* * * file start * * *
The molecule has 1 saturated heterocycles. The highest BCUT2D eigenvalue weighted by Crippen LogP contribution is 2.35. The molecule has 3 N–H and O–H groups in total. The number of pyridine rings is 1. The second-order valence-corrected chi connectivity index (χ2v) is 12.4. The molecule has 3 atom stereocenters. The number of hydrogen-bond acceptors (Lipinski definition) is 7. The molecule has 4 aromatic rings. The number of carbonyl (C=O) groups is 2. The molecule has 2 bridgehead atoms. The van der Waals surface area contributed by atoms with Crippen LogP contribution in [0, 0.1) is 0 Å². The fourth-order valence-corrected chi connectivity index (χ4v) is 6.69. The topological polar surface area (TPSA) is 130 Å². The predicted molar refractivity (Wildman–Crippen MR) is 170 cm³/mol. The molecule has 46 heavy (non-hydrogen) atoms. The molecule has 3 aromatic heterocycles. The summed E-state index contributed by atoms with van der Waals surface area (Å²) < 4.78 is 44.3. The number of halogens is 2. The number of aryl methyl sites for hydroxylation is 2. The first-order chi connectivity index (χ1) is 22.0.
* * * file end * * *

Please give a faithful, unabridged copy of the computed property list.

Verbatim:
The molecule has 1 saturated heterocycles. The highest BCUT2D eigenvalue weighted by Crippen LogP contribution is 2.35. The molecule has 3 N–H and O–H groups in total. The number of pyridine rings is 1. The second-order valence-corrected chi connectivity index (χ2v) is 12.4. The molecule has 3 atom stereocenters. The number of hydrogen-bond acceptors (Lipinski definition) is 7. The molecule has 4 aromatic rings. The number of carbonyl (C=O) groups is 2. The molecule has 2 bridgehead atoms. The van der Waals surface area contributed by atoms with Crippen LogP contribution in [0, 0.1) is 0 Å². The fourth-order valence-corrected chi connectivity index (χ4v) is 6.69. The topological polar surface area (TPSA) is 130 Å². The predicted molar refractivity (Wildman–Crippen MR) is 170 cm³/mol. The molecule has 46 heavy (non-hydrogen) atoms. The molecule has 3 aromatic heterocycles. The summed E-state index contributed by atoms with van der Waals surface area (Å²) < 4.78 is 44.3. The number of halogens is 2. The number of aryl methyl sites for hydroxylation is 2. The first-order chi connectivity index (χ1) is 22.0.